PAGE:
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  • Welcome to the More Than A Mother Blog!

    Welcome to Reliable Maternity's very own blog! We are so happy to have you. Although we are primarily a durable medical equipment (DME) company, our overall goal is to empower, educate and support our patients, their families, and beyond. We have always wanted to provide a safe space for parents to share, grow, and connect with one another. We are a team of women who wholeheartedly believe that there is “no shame in the feeding game.” However you decide to feed your baby whether that is breastfeeding, formula, bottle feeding, we are judgement-free. We think that it is important that every family makes the choice that is best for them and their baby. We want to be helpful in providing resources and insight for any situation! So, what will you find here? The #MoreThanAMotherBlog will be a place with articles and posts on topical information (the stuff we think you should be aware of!), tips & tricks, personal stories, resources from our certified lactation counselors, other experts, and more! Expect this to be a place that covers more than just what it means to be a mother. Want to take this IRL? We engage in community events all around New England and provide solutions for all types of lifestyles. Please visit our community events page to learn more about past and upcoming events. We hope to meet you soon!

  • What is the Pelvic Floor, and Why Should We Care About It?

    Pelvic health has become a hot topic in the past decade, and for good reason. Women experience significant changes to their pelvic floors throughout their lifespans, and we have historically received minimal education about this part of our bodies. Perhaps you have birthed children vaginally and forever sworn off trampolines with your kids. Perhaps you leak urine when you sneeze, but you cross your legs and hope for the best. Perhaps you hit menopause, and have just accepted that you have symptoms of prolapse at the end of each day. These examples are extremely common, but far from normal. There are treatment options available and even ways to prevent many of these issues before they start. They are not something that women have to live with due to childbirth or aging as was believed by previous generations. The pelvic floor is a critical group of muscles at the bottom of the pelvis. They play important roles in sexual health, bowel and bladder function, organ support, core stability, circulation and posture. These muscles are small but mighty, and deserve more awareness and education. In females, the pelvic floor undergoes significant changes across the lifespan with injuries, exercise, pregnancy, childbirth (even Cesarean section), and menopause. Understanding what signs or symptoms to look for, and how to go about addressing or preventing them, can help avoid long-term issues and improve your quality of life. During childbearing years, the pelvic floor is a key player. It is quite literally responsible for supporting the growing uterus during pregnancy, which may lead to weakness or spasming of the muscles trying to support these changes in posture. Following childbirth, weakness, tearing, stitches, muscle spasm or trigger points can cause persisting issues with postpartum pelvic floor function. The pelvic floor also works closely with your abdominal muscles and breathing diaphragm, and the coordination between these structures can be altered after delivery. Women who have c-section births often still have changes to the pelvic floor from pregnancy, and scar tissue from c-sections can also directly affect how the pelvic floor works. The pelvic floor undergoes significant changes at menopause when hormone levels shift drastically. This group of muscles and the tissue at the perineum is particularly susceptible to the drop in estrogen in the body. These changes can lead to increased muscle atrophy, tissue laxity and tissue sensitivity. This often presents as symptoms such as organ prolapse, pain with sexual activity, or urinary urgency or incontinence, to name a few. Sometimes, these pelvic floor changes may be present (though asymptomatic) prior to menopause, but the hormonal shift can bring symptoms to the forefront and impact function. While the pelvic floor is a small group of muscles, it is an important puzzle piece that works closely with the rest of the body. Other factors that may affect your pelvic floor health include back and hip injuries, chronic pain, diastasis recti, core weakness, abdominal pain or surgeries, gynecological conditions or procedures, constipation, PCOS, endometriosis, stress/anxiety, or poor postural habits. Some types of exercise can also contribute to pelvic floor stress if not done properly or if you have underlying pelvic floor dysfunction. The pelvic floor is susceptible to many changes, stressors, and challenges throughout the female lifespan, which is really no different than any other group of muscles in the body. The difference, however, is that this small group of muscles is responsible for such critical roles, that when they are not functioning optimally, significant inconveniences can result. The great news is that there are treatment options available, and you do not have to live with these concerns indefinitely. Finding an excellent pelvic floor therapist as part of your women’s health team can be life-changing from reproductive years to post-menopause. After many years in this profession, I can tell you that it is almost never as simple as the blanket recommendation to “Do Kegels,” but a skilled physical therapist will assess your concerns and get you back on track to improve your pelvic health. You can find more information from Dr. Kaitlyn Labberton and ReclaimHER Physical Therapy at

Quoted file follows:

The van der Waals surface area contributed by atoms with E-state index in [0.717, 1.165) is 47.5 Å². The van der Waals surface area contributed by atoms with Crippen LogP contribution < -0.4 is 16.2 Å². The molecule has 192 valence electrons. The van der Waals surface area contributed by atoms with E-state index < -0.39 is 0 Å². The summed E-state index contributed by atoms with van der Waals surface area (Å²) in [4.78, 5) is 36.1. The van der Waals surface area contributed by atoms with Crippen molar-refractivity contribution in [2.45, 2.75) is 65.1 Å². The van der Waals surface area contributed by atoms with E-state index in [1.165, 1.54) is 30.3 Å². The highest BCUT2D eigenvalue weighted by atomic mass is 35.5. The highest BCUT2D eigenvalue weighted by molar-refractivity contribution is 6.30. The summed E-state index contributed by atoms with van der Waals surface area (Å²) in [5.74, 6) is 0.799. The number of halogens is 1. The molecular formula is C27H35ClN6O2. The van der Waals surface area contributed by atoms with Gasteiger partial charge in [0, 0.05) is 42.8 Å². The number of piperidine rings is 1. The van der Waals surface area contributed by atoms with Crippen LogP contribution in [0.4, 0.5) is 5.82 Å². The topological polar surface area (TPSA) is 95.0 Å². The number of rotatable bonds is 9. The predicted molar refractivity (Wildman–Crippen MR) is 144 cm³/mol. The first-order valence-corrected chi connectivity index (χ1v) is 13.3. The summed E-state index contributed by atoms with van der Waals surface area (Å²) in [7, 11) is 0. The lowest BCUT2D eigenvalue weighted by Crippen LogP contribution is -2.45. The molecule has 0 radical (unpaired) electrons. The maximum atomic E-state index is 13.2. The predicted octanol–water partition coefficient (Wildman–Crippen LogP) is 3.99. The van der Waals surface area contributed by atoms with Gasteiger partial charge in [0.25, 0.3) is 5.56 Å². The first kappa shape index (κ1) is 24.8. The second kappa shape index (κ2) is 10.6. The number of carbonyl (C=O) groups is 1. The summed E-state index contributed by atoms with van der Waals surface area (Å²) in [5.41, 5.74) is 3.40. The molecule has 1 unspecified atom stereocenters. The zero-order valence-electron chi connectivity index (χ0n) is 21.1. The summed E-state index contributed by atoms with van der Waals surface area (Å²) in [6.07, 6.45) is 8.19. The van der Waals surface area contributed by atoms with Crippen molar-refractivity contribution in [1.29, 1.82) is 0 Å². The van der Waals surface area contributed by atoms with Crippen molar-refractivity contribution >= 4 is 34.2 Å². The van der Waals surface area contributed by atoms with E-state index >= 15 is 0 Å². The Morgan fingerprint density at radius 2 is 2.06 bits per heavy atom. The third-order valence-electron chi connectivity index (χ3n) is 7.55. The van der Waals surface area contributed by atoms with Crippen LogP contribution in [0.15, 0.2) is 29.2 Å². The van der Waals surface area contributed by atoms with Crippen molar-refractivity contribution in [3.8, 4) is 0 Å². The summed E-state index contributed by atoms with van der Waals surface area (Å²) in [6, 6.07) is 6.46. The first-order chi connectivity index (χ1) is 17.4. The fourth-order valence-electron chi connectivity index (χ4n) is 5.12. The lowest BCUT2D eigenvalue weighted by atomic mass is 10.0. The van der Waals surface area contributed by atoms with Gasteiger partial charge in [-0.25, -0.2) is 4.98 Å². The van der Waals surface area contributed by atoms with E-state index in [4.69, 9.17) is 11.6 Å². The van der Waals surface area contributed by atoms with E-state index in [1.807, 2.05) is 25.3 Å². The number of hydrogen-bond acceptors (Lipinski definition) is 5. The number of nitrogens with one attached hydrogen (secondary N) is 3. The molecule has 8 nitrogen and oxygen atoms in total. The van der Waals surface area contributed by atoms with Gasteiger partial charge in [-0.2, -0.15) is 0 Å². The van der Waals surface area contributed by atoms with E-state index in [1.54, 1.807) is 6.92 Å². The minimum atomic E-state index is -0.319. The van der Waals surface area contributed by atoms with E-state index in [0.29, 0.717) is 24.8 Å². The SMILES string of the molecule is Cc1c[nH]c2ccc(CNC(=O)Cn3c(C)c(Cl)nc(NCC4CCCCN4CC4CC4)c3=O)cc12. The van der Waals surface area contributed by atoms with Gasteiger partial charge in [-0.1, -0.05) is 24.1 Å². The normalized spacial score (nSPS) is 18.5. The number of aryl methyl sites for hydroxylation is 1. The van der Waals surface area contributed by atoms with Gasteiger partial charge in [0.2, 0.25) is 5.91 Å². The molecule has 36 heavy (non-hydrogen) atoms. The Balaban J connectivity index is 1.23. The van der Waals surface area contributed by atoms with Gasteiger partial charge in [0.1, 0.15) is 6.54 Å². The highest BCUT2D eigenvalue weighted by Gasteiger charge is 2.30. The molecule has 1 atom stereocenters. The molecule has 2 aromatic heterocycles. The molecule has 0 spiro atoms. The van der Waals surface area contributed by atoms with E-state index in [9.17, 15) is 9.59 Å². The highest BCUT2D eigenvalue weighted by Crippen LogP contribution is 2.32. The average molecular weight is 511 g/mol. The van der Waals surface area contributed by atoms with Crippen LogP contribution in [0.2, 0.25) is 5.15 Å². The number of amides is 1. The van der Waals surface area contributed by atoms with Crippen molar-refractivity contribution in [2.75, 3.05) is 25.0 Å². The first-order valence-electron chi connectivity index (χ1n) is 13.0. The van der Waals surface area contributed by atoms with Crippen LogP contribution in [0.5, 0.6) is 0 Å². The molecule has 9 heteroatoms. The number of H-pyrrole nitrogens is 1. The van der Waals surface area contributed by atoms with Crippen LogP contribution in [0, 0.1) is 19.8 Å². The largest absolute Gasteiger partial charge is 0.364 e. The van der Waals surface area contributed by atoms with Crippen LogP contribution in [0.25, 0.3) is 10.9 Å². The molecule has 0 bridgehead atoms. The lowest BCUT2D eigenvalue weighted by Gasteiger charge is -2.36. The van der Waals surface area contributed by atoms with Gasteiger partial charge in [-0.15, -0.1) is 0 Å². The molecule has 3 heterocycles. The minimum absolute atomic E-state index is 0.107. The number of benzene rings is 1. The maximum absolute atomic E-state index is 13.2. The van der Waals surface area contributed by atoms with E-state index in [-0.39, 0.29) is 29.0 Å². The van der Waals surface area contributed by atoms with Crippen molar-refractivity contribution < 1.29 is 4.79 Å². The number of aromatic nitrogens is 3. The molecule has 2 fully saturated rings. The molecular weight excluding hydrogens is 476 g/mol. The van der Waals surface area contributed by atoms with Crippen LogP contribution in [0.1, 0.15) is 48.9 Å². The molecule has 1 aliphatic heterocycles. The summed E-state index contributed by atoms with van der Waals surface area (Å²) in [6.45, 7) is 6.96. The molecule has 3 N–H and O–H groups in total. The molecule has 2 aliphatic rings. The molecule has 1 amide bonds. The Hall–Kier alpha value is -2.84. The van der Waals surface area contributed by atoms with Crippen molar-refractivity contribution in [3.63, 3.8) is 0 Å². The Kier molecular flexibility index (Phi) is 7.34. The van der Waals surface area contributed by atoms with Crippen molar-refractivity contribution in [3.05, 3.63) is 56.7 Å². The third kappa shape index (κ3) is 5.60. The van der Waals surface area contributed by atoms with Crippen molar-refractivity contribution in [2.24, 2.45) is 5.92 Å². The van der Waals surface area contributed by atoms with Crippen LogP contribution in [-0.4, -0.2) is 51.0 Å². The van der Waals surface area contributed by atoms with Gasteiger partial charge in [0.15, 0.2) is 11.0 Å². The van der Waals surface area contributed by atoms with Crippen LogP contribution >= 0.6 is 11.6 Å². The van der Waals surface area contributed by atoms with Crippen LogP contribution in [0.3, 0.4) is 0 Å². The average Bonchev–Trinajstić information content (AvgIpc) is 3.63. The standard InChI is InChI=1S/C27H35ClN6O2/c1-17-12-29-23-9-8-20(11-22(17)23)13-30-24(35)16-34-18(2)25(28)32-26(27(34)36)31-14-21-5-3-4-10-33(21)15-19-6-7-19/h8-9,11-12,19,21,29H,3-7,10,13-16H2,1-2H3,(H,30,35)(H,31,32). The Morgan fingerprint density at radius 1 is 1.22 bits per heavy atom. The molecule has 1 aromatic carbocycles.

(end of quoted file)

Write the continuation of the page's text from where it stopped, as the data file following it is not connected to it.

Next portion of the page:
• The Pump Act: What it is and What it Means For You